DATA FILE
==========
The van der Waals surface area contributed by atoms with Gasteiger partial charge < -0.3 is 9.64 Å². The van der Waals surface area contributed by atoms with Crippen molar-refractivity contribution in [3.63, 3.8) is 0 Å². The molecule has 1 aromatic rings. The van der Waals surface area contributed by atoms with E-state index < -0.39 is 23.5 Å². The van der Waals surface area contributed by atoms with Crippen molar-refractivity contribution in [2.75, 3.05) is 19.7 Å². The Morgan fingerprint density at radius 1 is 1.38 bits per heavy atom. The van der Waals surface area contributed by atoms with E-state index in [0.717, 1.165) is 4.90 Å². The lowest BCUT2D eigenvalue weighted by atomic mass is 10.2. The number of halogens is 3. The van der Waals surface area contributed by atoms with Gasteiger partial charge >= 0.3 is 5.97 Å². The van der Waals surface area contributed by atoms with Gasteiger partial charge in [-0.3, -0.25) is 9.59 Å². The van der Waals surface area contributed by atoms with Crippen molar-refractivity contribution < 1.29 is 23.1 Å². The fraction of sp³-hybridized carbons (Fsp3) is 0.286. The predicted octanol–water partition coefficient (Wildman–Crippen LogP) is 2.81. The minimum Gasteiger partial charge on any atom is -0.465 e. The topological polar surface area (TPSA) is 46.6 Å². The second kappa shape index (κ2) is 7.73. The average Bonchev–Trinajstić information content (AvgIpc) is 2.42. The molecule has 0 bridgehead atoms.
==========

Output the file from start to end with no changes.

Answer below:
The van der Waals surface area contributed by atoms with Gasteiger partial charge < -0.3 is 9.64 Å². The van der Waals surface area contributed by atoms with Crippen molar-refractivity contribution in [3.63, 3.8) is 0 Å². The molecule has 1 aromatic rings. The van der Waals surface area contributed by atoms with E-state index < -0.39 is 23.5 Å². The van der Waals surface area contributed by atoms with Crippen molar-refractivity contribution in [2.75, 3.05) is 19.7 Å². The Morgan fingerprint density at radius 1 is 1.38 bits per heavy atom. The van der Waals surface area contributed by atoms with E-state index in [0.717, 1.165) is 4.90 Å². The lowest BCUT2D eigenvalue weighted by atomic mass is 10.2. The number of halogens is 3. The van der Waals surface area contributed by atoms with Gasteiger partial charge >= 0.3 is 5.97 Å². The van der Waals surface area contributed by atoms with Gasteiger partial charge in [-0.3, -0.25) is 9.59 Å². The van der Waals surface area contributed by atoms with Crippen molar-refractivity contribution < 1.29 is 23.1 Å². The fraction of sp³-hybridized carbons (Fsp3) is 0.286. The predicted octanol–water partition coefficient (Wildman–Crippen LogP) is 2.81. The minimum Gasteiger partial charge on any atom is -0.465 e. The topological polar surface area (TPSA) is 46.6 Å². The second kappa shape index (κ2) is 7.73. The average Bonchev–Trinajstić information content (AvgIpc) is 2.42. The molecule has 0 bridgehead atoms.